By Jennifer O'Leary
RIGHT now Cork are in that window between the national league and the championship.
Paudie Murray’s team lost in the Division 1 league semi-final against Kilkenny last month, and then the Cats went on to lose to Galway in the final. Kilkenny were going for the four-in-a-row – but Galway stopped that.
With the All-Ireland championship beginning in June, preparations are ongoing now as counties gear up for the big one. This is a championship that seems wide open. Cork are the reigning champions and are the team to beat. Kilkenny are serious contenders. Galway, Limerick and Tipperary are showing themselves to be dark horses with all three having enjoyed solid league campaigns.
While we all know the league can often be misleading when it comes to predictions for lifting the O’Duffy Cup, it does open up many interesting talking points. The following are some that were brought to my mind as I followed the league campaign.
Wexford’s fall from grace: A huge talking point from the 2019 Littlewoods League has been Wexford’s decline. There have been a few signs over the last few years, both in the league and championship, that Wexford are far from the team that won three All-Irelands in a row from 2010 to 2012. This year is certainly a warning light that the county is in serious trouble.
Losing to Waterford in their opening Division 1 game and conceding to Cork in their second league game, it went from bad to worse.
Wexford struggled to piece together a panel of 15 players for their league games. They had only 13 players against a strong Galway team in their third league match and they were hammered by 45 points, 9-23 to 1-2.
It didn’t get any better after that. They lost 5-11 to 0-8 against Tipperary and ended up in a relegation fight against Offaly.
After the original relegation final between the counties was postponed – Wexford refused to play on Parnell’s 3G pitch after the original pitch was deemed unplayable – the rescheduled game was won by Offaly, by 4-15 to 1-6 in Newbridge.
It means that Wexford have been relegated to Division 2 next season with their current intermediate team lowered to Division 3.
Wexford are a proud camogie county. While it is a sad day for what was once a camogie powerhouse, I have no doubt that with some change in the background and hard work on the training grounds, the county will once again be back to the top tier.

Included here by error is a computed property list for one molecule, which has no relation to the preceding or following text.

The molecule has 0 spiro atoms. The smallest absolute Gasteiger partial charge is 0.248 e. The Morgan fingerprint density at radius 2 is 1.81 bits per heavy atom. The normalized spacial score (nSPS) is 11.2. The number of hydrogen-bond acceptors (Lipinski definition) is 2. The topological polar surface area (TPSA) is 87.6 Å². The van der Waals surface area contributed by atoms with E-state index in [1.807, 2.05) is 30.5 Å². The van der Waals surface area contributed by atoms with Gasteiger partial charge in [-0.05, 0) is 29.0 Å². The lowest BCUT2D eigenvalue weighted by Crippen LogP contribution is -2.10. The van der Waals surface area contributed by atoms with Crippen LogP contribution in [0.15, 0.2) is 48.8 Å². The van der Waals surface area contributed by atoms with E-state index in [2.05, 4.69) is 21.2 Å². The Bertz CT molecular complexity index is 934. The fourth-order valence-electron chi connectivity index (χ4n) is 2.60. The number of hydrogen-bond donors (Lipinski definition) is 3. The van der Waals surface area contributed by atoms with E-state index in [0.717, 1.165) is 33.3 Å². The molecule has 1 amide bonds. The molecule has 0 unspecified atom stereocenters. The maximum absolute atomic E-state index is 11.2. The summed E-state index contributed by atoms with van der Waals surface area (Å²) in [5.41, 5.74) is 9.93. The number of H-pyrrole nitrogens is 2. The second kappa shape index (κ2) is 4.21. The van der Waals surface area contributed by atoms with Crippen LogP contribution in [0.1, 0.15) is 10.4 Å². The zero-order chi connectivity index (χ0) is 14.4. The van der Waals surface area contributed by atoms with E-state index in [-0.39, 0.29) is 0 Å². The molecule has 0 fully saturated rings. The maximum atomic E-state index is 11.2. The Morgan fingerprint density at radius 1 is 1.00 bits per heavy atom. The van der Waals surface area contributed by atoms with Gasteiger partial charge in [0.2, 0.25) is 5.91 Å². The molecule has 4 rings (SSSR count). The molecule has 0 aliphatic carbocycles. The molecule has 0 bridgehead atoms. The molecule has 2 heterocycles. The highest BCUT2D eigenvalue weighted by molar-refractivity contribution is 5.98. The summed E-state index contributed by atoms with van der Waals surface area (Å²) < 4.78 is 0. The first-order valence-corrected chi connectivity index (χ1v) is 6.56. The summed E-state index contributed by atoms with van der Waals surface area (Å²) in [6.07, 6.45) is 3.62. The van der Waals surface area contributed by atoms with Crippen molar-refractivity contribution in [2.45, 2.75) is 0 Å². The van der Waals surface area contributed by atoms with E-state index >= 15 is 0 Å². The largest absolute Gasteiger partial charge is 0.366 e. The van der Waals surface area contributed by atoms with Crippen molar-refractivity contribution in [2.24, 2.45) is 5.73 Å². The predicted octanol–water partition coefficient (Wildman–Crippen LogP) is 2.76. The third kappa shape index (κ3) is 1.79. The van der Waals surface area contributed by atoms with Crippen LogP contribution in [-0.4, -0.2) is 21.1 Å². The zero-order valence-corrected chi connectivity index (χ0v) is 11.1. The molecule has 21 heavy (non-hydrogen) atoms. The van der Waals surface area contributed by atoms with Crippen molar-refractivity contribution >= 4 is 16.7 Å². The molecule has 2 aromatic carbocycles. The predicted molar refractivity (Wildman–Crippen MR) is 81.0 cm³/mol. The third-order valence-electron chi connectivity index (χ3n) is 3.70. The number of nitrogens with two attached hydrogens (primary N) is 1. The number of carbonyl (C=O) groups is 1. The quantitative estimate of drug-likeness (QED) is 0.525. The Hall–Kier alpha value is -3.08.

It’s positive to note that St Martin’s club in Wexford made the All-Ireland final this year, losing to Slaughtneil, current All-Ireland champs. The talent is still in the county. Patience and hard grafting are key to Wexford inter-county camogie bouncing back.
Double-headers: It started with senior camogie games scheduled as the openers before U21 hurling encounters. This helped improve the attendance to the female games and raised the profile of both players and of the game itself.
The association has succeeded in going one step further this year when certain group games in the league were played before the men’s national hurling league encounters. Clare played Dublin camogie in Cusack Park before the battle of Clare and Wexford hurlers.
Kilkenny then played the Limerick camogie team in the Gaelic Grounds in Limerick as the curtain-raiser before the Limerick and Cork hurling match.
Hopefully, there’s more of this to come. The women’s and men’s games can share the same billing and that will help improve attendance figures for camogie and grow the game even more.
Televised league final: It was brilliant to see TG4 show live coverage of the camogie Division 1 league final between Kilkenny and Galway at Croke Park. Kilkenny were going for the four-in-a-row. Galway stopped them.
This was part of a triple-header at GAA HQ followed by the Division 1 hurling league final between Limerick and Waterford and the Division 1 football league decider between Mayo and Kerry.
The more television coverage for camogie, the better. It helps to reach a wider audience and spread the word. And that the camogie final shared the same stage as the men’s football and hurling finals is great to see too. More of this, please.
Players who impressed: Galway’s ace free taker Carrie Dolan had an impressive league campaign. She’s only 20 years old and in only her second year on the panel but she demonstrates composure and a mind of steel when faced with the pressure of free-taking. Carrie showcased this in the league final when faced with crucial frees in the second half when the destiny of the league title was in the balance.
After missing a few earlier in the game, she regained her composure and slotted them over with ease when her team really needed it. Carrie will be one to watch in this championship campaign. Her youth brings a mix of freshness and excitement to the game.
Ann Dalton of Kilkenny is a name everyone is familiar with in camogie. Now a new mother and busier than ever, it hasn’t affected her ability to play outstanding camogie. The Players’ Player of the Year for 2018, Ann played a more forward role for Kilkenny in the league this year and is lethal from any angle and any distance. She’s one to watch again this year come championship.
What can I say about Orla Cotter that I haven’t already written before? Only that she is improving even more with every year that passes and her relaxed nature on the ball allows her style of play to appear effortless.
You won’t find a player who works as hard as Orla both on and off the field. If you don’t see her in the gym, she will be training with club or county. She is, again, after starting the year off on a high with an impressive league campaign and has been Cork’s top scorer with her frees and scores from play.
Orla is also one of the main playmakers on the team and while Cork were defeated in the semi-final against Kilkenny by three points, the year is still early and it’s all to play for.